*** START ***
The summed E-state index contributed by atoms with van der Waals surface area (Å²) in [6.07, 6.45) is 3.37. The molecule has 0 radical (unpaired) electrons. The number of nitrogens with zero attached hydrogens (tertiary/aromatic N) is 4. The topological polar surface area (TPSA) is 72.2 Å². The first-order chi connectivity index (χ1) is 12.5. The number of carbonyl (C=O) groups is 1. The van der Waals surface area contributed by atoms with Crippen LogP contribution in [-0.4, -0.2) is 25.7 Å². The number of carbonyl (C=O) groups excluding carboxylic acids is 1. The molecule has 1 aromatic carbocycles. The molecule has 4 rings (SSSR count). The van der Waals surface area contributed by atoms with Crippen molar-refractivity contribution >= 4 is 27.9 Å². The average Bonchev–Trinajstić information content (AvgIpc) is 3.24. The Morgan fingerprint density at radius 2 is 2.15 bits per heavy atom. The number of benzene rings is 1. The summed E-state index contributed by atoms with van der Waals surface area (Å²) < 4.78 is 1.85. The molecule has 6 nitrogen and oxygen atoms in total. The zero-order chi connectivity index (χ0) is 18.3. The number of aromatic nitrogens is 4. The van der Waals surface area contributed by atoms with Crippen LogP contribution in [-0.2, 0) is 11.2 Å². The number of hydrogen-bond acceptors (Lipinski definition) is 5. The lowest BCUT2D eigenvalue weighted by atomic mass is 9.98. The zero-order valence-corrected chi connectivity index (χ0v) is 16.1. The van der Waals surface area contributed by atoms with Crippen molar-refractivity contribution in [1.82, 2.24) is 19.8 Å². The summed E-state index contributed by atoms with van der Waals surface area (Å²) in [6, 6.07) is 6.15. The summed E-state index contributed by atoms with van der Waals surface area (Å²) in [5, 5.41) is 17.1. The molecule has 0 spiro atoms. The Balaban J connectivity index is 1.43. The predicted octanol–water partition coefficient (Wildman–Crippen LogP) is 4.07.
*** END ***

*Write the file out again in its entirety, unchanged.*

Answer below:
The summed E-state index contributed by atoms with van der Waals surface area (Å²) in [6.07, 6.45) is 3.37. The molecule has 0 radical (unpaired) electrons. The number of nitrogens with zero attached hydrogens (tertiary/aromatic N) is 4. The topological polar surface area (TPSA) is 72.2 Å². The first-order chi connectivity index (χ1) is 12.5. The number of carbonyl (C=O) groups is 1. The van der Waals surface area contributed by atoms with Crippen LogP contribution in [-0.4, -0.2) is 25.7 Å². The number of carbonyl (C=O) groups excluding carboxylic acids is 1. The molecule has 1 aromatic carbocycles. The molecule has 4 rings (SSSR count). The van der Waals surface area contributed by atoms with Crippen molar-refractivity contribution >= 4 is 27.9 Å². The average Bonchev–Trinajstić information content (AvgIpc) is 3.24. The Morgan fingerprint density at radius 2 is 2.15 bits per heavy atom. The number of benzene rings is 1. The summed E-state index contributed by atoms with van der Waals surface area (Å²) < 4.78 is 1.85. The molecule has 6 nitrogen and oxygen atoms in total. The zero-order chi connectivity index (χ0) is 18.3. The number of aromatic nitrogens is 4. The van der Waals surface area contributed by atoms with Crippen LogP contribution in [-0.2, 0) is 11.2 Å². The number of hydrogen-bond acceptors (Lipinski definition) is 5. The lowest BCUT2D eigenvalue weighted by atomic mass is 9.98. The zero-order valence-corrected chi connectivity index (χ0v) is 16.1. The van der Waals surface area contributed by atoms with Crippen molar-refractivity contribution in [1.82, 2.24) is 19.8 Å². The summed E-state index contributed by atoms with van der Waals surface area (Å²) in [6, 6.07) is 6.15. The summed E-state index contributed by atoms with van der Waals surface area (Å²) in [5, 5.41) is 17.1. The molecule has 0 spiro atoms. The Balaban J connectivity index is 1.43. The predicted octanol–water partition coefficient (Wildman–Crippen LogP) is 4.07.